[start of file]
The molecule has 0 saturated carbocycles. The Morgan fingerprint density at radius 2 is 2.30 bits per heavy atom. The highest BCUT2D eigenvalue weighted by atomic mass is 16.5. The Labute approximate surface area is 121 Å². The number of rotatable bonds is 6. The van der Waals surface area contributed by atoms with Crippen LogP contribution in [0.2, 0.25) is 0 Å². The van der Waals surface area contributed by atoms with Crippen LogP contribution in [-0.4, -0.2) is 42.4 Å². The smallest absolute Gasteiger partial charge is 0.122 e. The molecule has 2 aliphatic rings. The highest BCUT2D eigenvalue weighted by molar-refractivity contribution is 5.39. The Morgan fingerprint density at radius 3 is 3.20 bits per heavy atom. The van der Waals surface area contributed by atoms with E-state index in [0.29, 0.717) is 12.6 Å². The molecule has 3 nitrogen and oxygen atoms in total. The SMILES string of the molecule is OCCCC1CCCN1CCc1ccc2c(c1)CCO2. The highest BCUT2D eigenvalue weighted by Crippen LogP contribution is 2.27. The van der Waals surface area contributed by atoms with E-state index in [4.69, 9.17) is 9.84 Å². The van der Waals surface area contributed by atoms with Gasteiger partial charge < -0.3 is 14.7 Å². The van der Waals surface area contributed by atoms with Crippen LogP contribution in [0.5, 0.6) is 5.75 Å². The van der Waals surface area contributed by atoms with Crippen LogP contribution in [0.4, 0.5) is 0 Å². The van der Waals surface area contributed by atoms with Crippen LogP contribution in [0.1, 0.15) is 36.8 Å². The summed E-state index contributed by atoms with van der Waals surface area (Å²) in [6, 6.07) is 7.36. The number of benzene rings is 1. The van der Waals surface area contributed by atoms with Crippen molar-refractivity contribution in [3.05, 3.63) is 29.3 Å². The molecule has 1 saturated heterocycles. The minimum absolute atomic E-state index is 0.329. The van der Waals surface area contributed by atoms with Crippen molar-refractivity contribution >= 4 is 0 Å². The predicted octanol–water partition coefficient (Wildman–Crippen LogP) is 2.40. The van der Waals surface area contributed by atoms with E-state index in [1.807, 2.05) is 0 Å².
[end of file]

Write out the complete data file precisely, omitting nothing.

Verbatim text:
The molecule has 0 saturated carbocycles. The Morgan fingerprint density at radius 2 is 2.30 bits per heavy atom. The highest BCUT2D eigenvalue weighted by atomic mass is 16.5. The Labute approximate surface area is 121 Å². The number of rotatable bonds is 6. The van der Waals surface area contributed by atoms with Crippen LogP contribution in [0.2, 0.25) is 0 Å². The van der Waals surface area contributed by atoms with Crippen LogP contribution in [-0.4, -0.2) is 42.4 Å². The smallest absolute Gasteiger partial charge is 0.122 e. The molecule has 2 aliphatic rings. The highest BCUT2D eigenvalue weighted by molar-refractivity contribution is 5.39. The Morgan fingerprint density at radius 3 is 3.20 bits per heavy atom. The van der Waals surface area contributed by atoms with E-state index in [0.29, 0.717) is 12.6 Å². The molecule has 3 nitrogen and oxygen atoms in total. The SMILES string of the molecule is OCCCC1CCCN1CCc1ccc2c(c1)CCO2. The highest BCUT2D eigenvalue weighted by Crippen LogP contribution is 2.27. The van der Waals surface area contributed by atoms with E-state index in [4.69, 9.17) is 9.84 Å². The van der Waals surface area contributed by atoms with Gasteiger partial charge < -0.3 is 14.7 Å². The van der Waals surface area contributed by atoms with Crippen LogP contribution in [0.5, 0.6) is 5.75 Å². The van der Waals surface area contributed by atoms with Crippen LogP contribution in [0.4, 0.5) is 0 Å². The van der Waals surface area contributed by atoms with Crippen LogP contribution in [0.1, 0.15) is 36.8 Å². The summed E-state index contributed by atoms with van der Waals surface area (Å²) in [6, 6.07) is 7.36. The number of benzene rings is 1. The van der Waals surface area contributed by atoms with Crippen molar-refractivity contribution in [3.05, 3.63) is 29.3 Å². The molecule has 1 saturated heterocycles. The minimum absolute atomic E-state index is 0.329. The van der Waals surface area contributed by atoms with Crippen molar-refractivity contribution >= 4 is 0 Å². The predicted octanol–water partition coefficient (Wildman–Crippen LogP) is 2.40. The van der Waals surface area contributed by atoms with E-state index in [1.807, 2.05) is 0 Å².